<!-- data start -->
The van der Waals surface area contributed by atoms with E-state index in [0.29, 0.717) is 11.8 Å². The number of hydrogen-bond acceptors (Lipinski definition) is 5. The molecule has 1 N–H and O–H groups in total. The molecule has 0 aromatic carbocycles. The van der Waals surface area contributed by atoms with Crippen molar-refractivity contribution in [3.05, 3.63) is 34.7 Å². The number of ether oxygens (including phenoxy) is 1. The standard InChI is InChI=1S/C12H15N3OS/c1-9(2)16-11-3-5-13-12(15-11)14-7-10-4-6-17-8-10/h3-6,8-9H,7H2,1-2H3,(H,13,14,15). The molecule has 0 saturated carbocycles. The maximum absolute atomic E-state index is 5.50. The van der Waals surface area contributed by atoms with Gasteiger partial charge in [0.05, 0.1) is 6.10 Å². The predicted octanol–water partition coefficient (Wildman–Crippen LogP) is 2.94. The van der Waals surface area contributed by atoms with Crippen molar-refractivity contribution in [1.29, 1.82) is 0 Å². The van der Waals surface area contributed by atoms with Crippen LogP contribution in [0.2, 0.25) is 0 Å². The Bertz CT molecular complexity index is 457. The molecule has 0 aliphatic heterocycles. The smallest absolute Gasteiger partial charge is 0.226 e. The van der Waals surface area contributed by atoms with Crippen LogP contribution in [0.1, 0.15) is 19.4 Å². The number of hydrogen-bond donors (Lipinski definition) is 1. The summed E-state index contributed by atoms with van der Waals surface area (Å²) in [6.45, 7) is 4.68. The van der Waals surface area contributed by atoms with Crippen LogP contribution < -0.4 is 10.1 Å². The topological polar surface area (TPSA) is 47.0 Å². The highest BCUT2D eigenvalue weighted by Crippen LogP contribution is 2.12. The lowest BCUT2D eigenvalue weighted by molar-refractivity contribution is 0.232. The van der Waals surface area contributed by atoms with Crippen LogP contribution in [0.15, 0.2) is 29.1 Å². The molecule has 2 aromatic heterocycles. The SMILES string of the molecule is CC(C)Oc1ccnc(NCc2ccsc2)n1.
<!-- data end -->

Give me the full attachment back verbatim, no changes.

The van der Waals surface area contributed by atoms with E-state index in [0.29, 0.717) is 11.8 Å². The number of hydrogen-bond acceptors (Lipinski definition) is 5. The molecule has 1 N–H and O–H groups in total. The molecule has 0 aromatic carbocycles. The van der Waals surface area contributed by atoms with Crippen molar-refractivity contribution in [3.05, 3.63) is 34.7 Å². The number of ether oxygens (including phenoxy) is 1. The standard InChI is InChI=1S/C12H15N3OS/c1-9(2)16-11-3-5-13-12(15-11)14-7-10-4-6-17-8-10/h3-6,8-9H,7H2,1-2H3,(H,13,14,15). The molecule has 0 saturated carbocycles. The maximum absolute atomic E-state index is 5.50. The van der Waals surface area contributed by atoms with Gasteiger partial charge in [0.05, 0.1) is 6.10 Å². The predicted octanol–water partition coefficient (Wildman–Crippen LogP) is 2.94. The van der Waals surface area contributed by atoms with Crippen molar-refractivity contribution in [1.29, 1.82) is 0 Å². The van der Waals surface area contributed by atoms with Crippen LogP contribution in [0.2, 0.25) is 0 Å². The Bertz CT molecular complexity index is 457. The molecule has 0 aliphatic heterocycles. The smallest absolute Gasteiger partial charge is 0.226 e. The van der Waals surface area contributed by atoms with Crippen LogP contribution in [0.1, 0.15) is 19.4 Å². The number of hydrogen-bond donors (Lipinski definition) is 1. The summed E-state index contributed by atoms with van der Waals surface area (Å²) in [6.45, 7) is 4.68. The van der Waals surface area contributed by atoms with Crippen LogP contribution < -0.4 is 10.1 Å². The topological polar surface area (TPSA) is 47.0 Å². The highest BCUT2D eigenvalue weighted by Crippen LogP contribution is 2.12. The lowest BCUT2D eigenvalue weighted by molar-refractivity contribution is 0.232. The van der Waals surface area contributed by atoms with Crippen LogP contribution in [0.15, 0.2) is 29.1 Å². The molecule has 2 aromatic heterocycles. The SMILES string of the molecule is CC(C)Oc1ccnc(NCc2ccsc2)n1.